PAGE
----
• The fourth argument is the volatility of the function. In short, this is used to determine if the function’s performance can be optimized in some situations. In this case, the function is Immutable because it always returns the same value for the same input. A random number generator would be Volatile because it returns a different value for the same input.

  • The fifth argument is the function implementation. This is the function that we defined above.

That gives us a ScalarUDF that we can register with the SessionContext:

use datafusion::execution::context::SessionContext;

let mut ctx = SessionContext::new();

ctx.register_udf(udf);

At this point, you can use the add_one function in your query:

let sql = "SELECT add_one(1)";

let df = ctx.sql(&sql).await.unwrap();

Adding a Window UDF

Scalar UDFs are functions that take a row of data and return a single value. Window UDFs are similar, but they also have access to the rows around them. Access to the the proximal rows is helpful, but adds some complexity to the implementation.

For example, we will declare a user defined window function that computes a moving average.

use datafusion::arrow::{array::{ArrayRef, Float64Array, AsArray}, datatypes::Float64Type};
use datafusion::logical_expr::{PartitionEvaluator};
use datafusion::common::ScalarValue;
use datafusion::error::Result;
/// This implements the lowest level evaluation for a window function
///
/// It handles calculating the value of the window function for each
/// distinct values of `PARTITION BY`
#[derive(Clone, Debug)]
struct MyPartitionEvaluator {}

impl MyPartitionEvaluator {
    fn new() -> Self {
        Self {}
    }
}

/// Different evaluation methods are called depending on the various
/// settings of WindowUDF. This example uses the simplest and most
/// general, `evaluate`. See `PartitionEvaluator` for the other more
/// advanced uses.
impl PartitionEvaluator for MyPartitionEvaluator {
    /// Tell DataFusion the window function varies based on the value
    /// of the window frame.
    fn uses_window_frame(&self) -> bool {
        true
    }

    /// This function is called once per input row.
    ///
    /// `range`specifies which indexes of `values` should be
    /// considered for the calculation.
    ///
    /// Note this is the SLOWEST, but simplest, way to evaluate a
    /// window function. It is much faster to implement
    /// evaluate_all or evaluate_all_with_rank, if possible
    fn evaluate(
        &mut self,
        values: &[ArrayRef],
        range: &std::ops::Range<usize>,
    ) -> Result<ScalarValue> {
        // Again, the input argument is an array of floating
        // point numbers to calculate a moving average
        let arr: &Float64Array = values[0].as_ref().as_primitive::<Float64Type>();

        let range_len = range.end - range.start;

        // our smoothing function will average all the values in the
        let output = if range_len > 0 {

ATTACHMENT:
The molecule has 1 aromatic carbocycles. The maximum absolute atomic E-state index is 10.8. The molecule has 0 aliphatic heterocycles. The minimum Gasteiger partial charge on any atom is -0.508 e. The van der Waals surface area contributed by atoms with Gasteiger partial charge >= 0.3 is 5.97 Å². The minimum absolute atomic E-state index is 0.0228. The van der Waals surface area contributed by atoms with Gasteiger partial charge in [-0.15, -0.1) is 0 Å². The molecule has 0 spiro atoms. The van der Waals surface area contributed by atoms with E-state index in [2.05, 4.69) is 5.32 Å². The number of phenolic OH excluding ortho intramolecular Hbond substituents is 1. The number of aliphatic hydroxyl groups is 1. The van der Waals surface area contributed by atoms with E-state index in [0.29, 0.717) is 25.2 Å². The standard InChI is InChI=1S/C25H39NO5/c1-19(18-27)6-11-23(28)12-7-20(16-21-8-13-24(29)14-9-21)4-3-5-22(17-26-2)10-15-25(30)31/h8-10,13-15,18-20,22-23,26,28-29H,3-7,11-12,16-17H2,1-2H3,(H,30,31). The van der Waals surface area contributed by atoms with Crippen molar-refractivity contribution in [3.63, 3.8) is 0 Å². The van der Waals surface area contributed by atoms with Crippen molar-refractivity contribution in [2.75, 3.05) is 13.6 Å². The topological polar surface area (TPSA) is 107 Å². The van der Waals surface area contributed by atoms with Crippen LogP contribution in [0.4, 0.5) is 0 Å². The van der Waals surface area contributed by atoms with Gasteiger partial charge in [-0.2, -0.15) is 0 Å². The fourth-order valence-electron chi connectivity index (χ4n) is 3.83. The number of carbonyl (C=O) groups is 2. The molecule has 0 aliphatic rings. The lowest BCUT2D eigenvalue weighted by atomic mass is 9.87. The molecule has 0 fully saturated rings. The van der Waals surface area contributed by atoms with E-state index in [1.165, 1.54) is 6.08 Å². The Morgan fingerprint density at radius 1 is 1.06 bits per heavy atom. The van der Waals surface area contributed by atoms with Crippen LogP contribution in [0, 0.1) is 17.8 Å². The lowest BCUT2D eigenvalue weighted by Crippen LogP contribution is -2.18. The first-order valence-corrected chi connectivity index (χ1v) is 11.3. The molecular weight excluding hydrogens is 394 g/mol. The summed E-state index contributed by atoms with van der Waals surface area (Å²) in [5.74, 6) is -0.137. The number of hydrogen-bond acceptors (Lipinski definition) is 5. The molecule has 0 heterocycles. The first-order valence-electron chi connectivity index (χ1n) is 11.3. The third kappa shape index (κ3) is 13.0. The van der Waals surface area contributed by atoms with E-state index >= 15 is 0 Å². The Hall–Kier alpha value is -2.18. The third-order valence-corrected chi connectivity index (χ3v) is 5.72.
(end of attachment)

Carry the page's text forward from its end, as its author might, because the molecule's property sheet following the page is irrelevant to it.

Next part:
let sum: f64 = arr.values().iter().skip(range.start).take(range_len).sum();
            Some(sum / range_len as f64)
        } else {
            None
        };

        Ok(ScalarValue::Float64(output))
    }
}

/// Create a `PartitionEvalutor` to evaluate this function on a new
/// partition.
fn make_partition_evaluator() -> Result<Box<dyn PartitionEvaluator>> {
    Ok(Box::new(MyPartitionEvaluator::new()))
}

Registering a Window UDF

To register a Window UDF, you need to wrap the function implementation in a WindowUDF struct and then register it with the SessionContext. DataFusion provides the create_udwf helper functions to make this easier. There is a lower level API with more functionality but is more complex, that is documented in advanced_udwf.rs.

use datafusion::logical_expr::{Volatility, create_udwf};
use datafusion::arrow::datatypes::DataType;
use std::sync::Arc;

// here is where we define the UDWF. We also declare its signature:
let smooth_it = create_udwf(
    "smooth_it",
    DataType::Float64,
    Arc::new(DataType::Float64),
    Volatility::Immutable,
    Arc::new(make_partition_evaluator),
);

The create_udwf has five arguments to check:

  • The first argument is the name of the function. This is the name that will be used in SQL queries.

  • The second argument is the DataType of input array (attention: this is not a list of arrays). I.e. in this case, the function accepts Float64 as argument.

  • The third argument is the return type of the function. I.e. in this case, the function returns an Float64.

  • The fourth argument is the volatility of the function. In short, this is used to determine if the function’s performance can be optimized in some situations. In this case, the function is Immutable because it always returns the same value for the same input. A random number generator would be Volatile because it returns a different value for the same input.

  • The fifth argument is the function implementation. This is the function that we defined above.

That gives us a WindowUDF that we can register with the SessionContext:

use datafusion::execution::context::SessionContext;

let ctx = SessionContext::new();

ctx.register_udwf(smooth_it);

At this point, you can use the smooth_it function in your query:

For example, if we have a cars.csv whose contents like

car,speed,time
red,20.0,1996-04-12T12:05:03.000000000
red,20.3,1996-04-12T12:05:04.000000000
green,10.0,1996-04-12T12:05:03.000000000
green,10.3,1996-04-12T12:05:04.000000000
...

Then, we can query like below:

use datafusion::datasource::file_format::options::CsvReadOptions;
// register csv table first
let csv_path = "cars.csv".to_string();
ctx.register_csv("cars", &csv_path, CsvReadOptions::default().has_header(true)).await?;
// do query with smooth_it
let df = ctx
    .sql(
        "SELECT \
           car, \
           speed, \